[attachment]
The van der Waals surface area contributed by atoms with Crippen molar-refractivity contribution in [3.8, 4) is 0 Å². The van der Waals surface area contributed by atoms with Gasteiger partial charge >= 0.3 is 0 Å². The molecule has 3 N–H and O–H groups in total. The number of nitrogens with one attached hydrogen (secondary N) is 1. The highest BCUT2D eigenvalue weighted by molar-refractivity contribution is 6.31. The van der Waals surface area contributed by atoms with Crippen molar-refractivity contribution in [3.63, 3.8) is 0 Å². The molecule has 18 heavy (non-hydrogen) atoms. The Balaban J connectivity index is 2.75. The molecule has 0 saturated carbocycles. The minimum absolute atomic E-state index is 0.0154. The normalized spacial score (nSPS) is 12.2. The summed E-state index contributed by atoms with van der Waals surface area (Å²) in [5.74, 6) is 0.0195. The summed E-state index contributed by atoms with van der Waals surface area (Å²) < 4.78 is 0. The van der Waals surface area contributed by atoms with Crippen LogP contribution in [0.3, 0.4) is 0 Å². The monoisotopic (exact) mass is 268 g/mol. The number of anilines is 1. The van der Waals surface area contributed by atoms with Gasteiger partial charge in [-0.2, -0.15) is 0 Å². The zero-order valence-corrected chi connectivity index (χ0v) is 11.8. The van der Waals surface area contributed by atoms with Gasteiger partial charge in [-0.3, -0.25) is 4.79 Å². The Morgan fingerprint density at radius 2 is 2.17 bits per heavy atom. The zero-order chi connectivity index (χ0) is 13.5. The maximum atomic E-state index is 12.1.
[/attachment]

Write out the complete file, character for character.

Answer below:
The van der Waals surface area contributed by atoms with Crippen molar-refractivity contribution in [3.8, 4) is 0 Å². The van der Waals surface area contributed by atoms with Gasteiger partial charge >= 0.3 is 0 Å². The molecule has 3 N–H and O–H groups in total. The number of nitrogens with one attached hydrogen (secondary N) is 1. The highest BCUT2D eigenvalue weighted by molar-refractivity contribution is 6.31. The van der Waals surface area contributed by atoms with Crippen molar-refractivity contribution in [3.63, 3.8) is 0 Å². The molecule has 18 heavy (non-hydrogen) atoms. The Balaban J connectivity index is 2.75. The molecule has 0 saturated carbocycles. The minimum absolute atomic E-state index is 0.0154. The normalized spacial score (nSPS) is 12.2. The summed E-state index contributed by atoms with van der Waals surface area (Å²) in [5.74, 6) is 0.0195. The summed E-state index contributed by atoms with van der Waals surface area (Å²) < 4.78 is 0. The van der Waals surface area contributed by atoms with Crippen LogP contribution in [0.3, 0.4) is 0 Å². The monoisotopic (exact) mass is 268 g/mol. The number of anilines is 1. The van der Waals surface area contributed by atoms with Gasteiger partial charge in [-0.2, -0.15) is 0 Å². The zero-order valence-corrected chi connectivity index (χ0v) is 11.8. The van der Waals surface area contributed by atoms with Gasteiger partial charge in [-0.3, -0.25) is 4.79 Å². The Morgan fingerprint density at radius 2 is 2.17 bits per heavy atom. The zero-order chi connectivity index (χ0) is 13.5. The maximum atomic E-state index is 12.1.